The Hamilton Chrono-Matic we see here today was one of two versions. Today’s is a beautiful blue with a silver tachymeter ring and odd black date wheel at 6:00. There was also a highly attractive panda version (white dial and black registers) with the same, albeit better matching, date wheel. The watch, in stainless steel comes in a 37mm diameter, but is a chunky 14mm thick. A period-typical 19mm lug width helps round out the case. Attractively simple pump puhers adorn the right side of the case, while a chunky “H”-signed winding crown does duty on the left side. This left side crown, of course, is typical of the Calibre 11’s and vintage ads boasted that the crown was placed in this odd position, as its daily use was no longer required. A beautiful domed crystal sits on top of the case.
The dial and design of the Hamilton are sublime. The blue is extremely unique versus a lot of chronographs from the time period and works well with the silver tachymeter ring. The hands, in white, and dial printing, also in white, contrast perfectly. As I mentioned earlier, the overall design of the Chrono-Matic is classic 1960’s. It’s similar to other Hamiltons of the area that look a lot like “poor man’s” Carreras. In fact, it would not surprise me if this design was originally meant for a manual wind chronograph. In any case, I mentioned that the watch features a black date wheel. I guess Hamilton was already into cost cutting mode as it seems like a strange oversight but it really blends fairly well due to its deep dark recess.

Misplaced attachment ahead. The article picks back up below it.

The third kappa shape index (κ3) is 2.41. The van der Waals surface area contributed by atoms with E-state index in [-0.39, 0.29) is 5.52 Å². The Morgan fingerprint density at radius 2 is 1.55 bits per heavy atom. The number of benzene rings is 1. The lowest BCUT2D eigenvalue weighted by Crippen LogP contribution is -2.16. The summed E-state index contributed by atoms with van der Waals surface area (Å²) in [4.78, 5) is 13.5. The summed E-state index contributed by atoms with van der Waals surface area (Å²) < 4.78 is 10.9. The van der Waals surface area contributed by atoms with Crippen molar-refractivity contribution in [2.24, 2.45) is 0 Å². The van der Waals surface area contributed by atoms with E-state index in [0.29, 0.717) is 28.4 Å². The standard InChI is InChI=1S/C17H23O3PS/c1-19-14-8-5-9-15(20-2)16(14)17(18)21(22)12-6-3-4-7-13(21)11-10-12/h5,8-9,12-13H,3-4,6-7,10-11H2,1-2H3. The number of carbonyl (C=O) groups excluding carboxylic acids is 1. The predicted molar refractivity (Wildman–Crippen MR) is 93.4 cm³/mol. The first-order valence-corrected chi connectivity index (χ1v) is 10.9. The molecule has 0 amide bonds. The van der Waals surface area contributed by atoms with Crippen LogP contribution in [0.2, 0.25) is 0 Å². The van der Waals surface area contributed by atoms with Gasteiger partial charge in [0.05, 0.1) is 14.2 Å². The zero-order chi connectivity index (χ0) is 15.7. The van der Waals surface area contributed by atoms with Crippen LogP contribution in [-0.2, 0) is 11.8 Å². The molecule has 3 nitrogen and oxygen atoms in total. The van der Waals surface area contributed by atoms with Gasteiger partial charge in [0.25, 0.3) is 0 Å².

Using a Calibre 11 is interesting. First off, it starts off with ease and really does not require any manual winding from the left side down. Honestly, this is a good thing as the watch winds like it has a box of rocks inside. I’m probably being overly harsh but it’s not overly smooth. Also, another disappointment with the movement is the lack of a quick set date. As a reminder, both the Zenith and Seiko had quick sets. One thing that is a pleasant surprise is the pusher action. I had read that they can be a bit mushy, but I find the action crisp and mechanical. Plus, they look great. A quick word about the movement in this watch is in order. The Hamilton features the Calibre 11 “i” which stands for “improved”. Apparently, a year or so after the movement was introduced, it was found to be a very fast runner, and so modifications were made in order to better regulate it. I’ve noticed that this piece runs nicely over the 24 hours or so that I keep it active before rotating to another watch.